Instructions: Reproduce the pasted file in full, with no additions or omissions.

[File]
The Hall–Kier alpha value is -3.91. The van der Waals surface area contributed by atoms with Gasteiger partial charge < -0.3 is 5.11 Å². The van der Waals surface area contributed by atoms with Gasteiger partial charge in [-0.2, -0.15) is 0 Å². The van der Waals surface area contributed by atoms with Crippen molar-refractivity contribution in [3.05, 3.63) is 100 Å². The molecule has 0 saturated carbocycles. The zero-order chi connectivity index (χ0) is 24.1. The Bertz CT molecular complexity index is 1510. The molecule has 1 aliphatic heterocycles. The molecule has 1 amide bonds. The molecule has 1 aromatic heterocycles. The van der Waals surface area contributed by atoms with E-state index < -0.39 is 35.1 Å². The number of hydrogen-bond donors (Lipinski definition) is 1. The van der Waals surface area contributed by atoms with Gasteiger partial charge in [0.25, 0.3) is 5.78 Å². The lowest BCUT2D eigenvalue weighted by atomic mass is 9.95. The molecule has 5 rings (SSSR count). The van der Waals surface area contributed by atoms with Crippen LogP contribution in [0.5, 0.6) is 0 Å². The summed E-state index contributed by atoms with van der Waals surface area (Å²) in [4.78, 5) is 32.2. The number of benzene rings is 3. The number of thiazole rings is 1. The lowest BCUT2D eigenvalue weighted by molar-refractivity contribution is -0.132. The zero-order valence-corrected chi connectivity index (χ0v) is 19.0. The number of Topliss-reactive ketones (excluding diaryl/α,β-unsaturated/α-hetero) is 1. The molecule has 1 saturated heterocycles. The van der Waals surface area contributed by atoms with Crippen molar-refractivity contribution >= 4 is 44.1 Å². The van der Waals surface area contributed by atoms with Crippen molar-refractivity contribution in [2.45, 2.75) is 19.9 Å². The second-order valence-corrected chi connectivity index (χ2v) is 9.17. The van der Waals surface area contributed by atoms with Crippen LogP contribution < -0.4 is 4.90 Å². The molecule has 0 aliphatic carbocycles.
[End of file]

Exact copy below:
The Hall–Kier alpha value is -3.91. The van der Waals surface area contributed by atoms with Gasteiger partial charge < -0.3 is 5.11 Å². The van der Waals surface area contributed by atoms with Gasteiger partial charge in [-0.2, -0.15) is 0 Å². The van der Waals surface area contributed by atoms with Crippen molar-refractivity contribution in [3.05, 3.63) is 100 Å². The molecule has 0 saturated carbocycles. The zero-order chi connectivity index (χ0) is 24.1. The Bertz CT molecular complexity index is 1510. The molecule has 1 aliphatic heterocycles. The molecule has 1 amide bonds. The molecule has 1 aromatic heterocycles. The van der Waals surface area contributed by atoms with E-state index < -0.39 is 35.1 Å². The number of hydrogen-bond donors (Lipinski definition) is 1. The van der Waals surface area contributed by atoms with Gasteiger partial charge in [0.25, 0.3) is 5.78 Å². The lowest BCUT2D eigenvalue weighted by atomic mass is 9.95. The molecule has 5 rings (SSSR count). The van der Waals surface area contributed by atoms with Crippen LogP contribution in [0.5, 0.6) is 0 Å². The summed E-state index contributed by atoms with van der Waals surface area (Å²) in [4.78, 5) is 32.2. The number of benzene rings is 3. The number of thiazole rings is 1. The lowest BCUT2D eigenvalue weighted by molar-refractivity contribution is -0.132. The zero-order valence-corrected chi connectivity index (χ0v) is 19.0. The number of Topliss-reactive ketones (excluding diaryl/α,β-unsaturated/α-hetero) is 1. The molecule has 1 saturated heterocycles. The van der Waals surface area contributed by atoms with Crippen molar-refractivity contribution >= 4 is 44.1 Å². The van der Waals surface area contributed by atoms with Crippen molar-refractivity contribution in [2.45, 2.75) is 19.9 Å². The second-order valence-corrected chi connectivity index (χ2v) is 9.17. The van der Waals surface area contributed by atoms with Crippen LogP contribution < -0.4 is 4.90 Å². The molecule has 0 aliphatic carbocycles.